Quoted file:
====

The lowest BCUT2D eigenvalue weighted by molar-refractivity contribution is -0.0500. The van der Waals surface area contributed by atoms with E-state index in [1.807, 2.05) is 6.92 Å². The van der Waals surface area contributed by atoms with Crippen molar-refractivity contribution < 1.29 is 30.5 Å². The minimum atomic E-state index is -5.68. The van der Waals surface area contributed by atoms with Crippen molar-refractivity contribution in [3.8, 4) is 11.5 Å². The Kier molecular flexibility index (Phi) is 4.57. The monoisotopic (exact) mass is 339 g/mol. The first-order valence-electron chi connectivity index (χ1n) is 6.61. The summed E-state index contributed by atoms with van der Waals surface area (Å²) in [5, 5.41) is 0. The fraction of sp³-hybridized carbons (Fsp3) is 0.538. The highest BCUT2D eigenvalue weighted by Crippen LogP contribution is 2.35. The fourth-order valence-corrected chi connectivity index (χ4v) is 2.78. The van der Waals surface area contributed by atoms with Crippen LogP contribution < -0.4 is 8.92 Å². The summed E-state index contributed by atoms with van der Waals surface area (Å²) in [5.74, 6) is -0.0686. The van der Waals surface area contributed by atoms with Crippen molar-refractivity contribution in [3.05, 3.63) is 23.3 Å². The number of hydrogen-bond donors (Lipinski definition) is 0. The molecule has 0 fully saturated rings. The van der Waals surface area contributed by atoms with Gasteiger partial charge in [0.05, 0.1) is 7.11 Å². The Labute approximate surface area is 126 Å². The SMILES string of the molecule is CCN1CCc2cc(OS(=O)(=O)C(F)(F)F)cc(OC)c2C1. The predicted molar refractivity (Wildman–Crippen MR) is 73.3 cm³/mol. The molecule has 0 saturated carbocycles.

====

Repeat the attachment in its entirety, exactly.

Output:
The lowest BCUT2D eigenvalue weighted by molar-refractivity contribution is -0.0500. The van der Waals surface area contributed by atoms with E-state index in [1.807, 2.05) is 6.92 Å². The van der Waals surface area contributed by atoms with Crippen molar-refractivity contribution < 1.29 is 30.5 Å². The minimum atomic E-state index is -5.68. The van der Waals surface area contributed by atoms with Crippen molar-refractivity contribution in [3.8, 4) is 11.5 Å². The Kier molecular flexibility index (Phi) is 4.57. The monoisotopic (exact) mass is 339 g/mol. The first-order valence-electron chi connectivity index (χ1n) is 6.61. The summed E-state index contributed by atoms with van der Waals surface area (Å²) in [5, 5.41) is 0. The fraction of sp³-hybridized carbons (Fsp3) is 0.538. The highest BCUT2D eigenvalue weighted by Crippen LogP contribution is 2.35. The fourth-order valence-corrected chi connectivity index (χ4v) is 2.78. The van der Waals surface area contributed by atoms with Crippen LogP contribution < -0.4 is 8.92 Å². The summed E-state index contributed by atoms with van der Waals surface area (Å²) in [5.74, 6) is -0.0686. The van der Waals surface area contributed by atoms with Crippen molar-refractivity contribution in [3.05, 3.63) is 23.3 Å². The number of hydrogen-bond donors (Lipinski definition) is 0. The molecule has 0 fully saturated rings. The van der Waals surface area contributed by atoms with Gasteiger partial charge in [0.05, 0.1) is 7.11 Å². The Labute approximate surface area is 126 Å². The SMILES string of the molecule is CCN1CCc2cc(OS(=O)(=O)C(F)(F)F)cc(OC)c2C1. The predicted molar refractivity (Wildman–Crippen MR) is 73.3 cm³/mol. The molecule has 0 saturated carbocycles.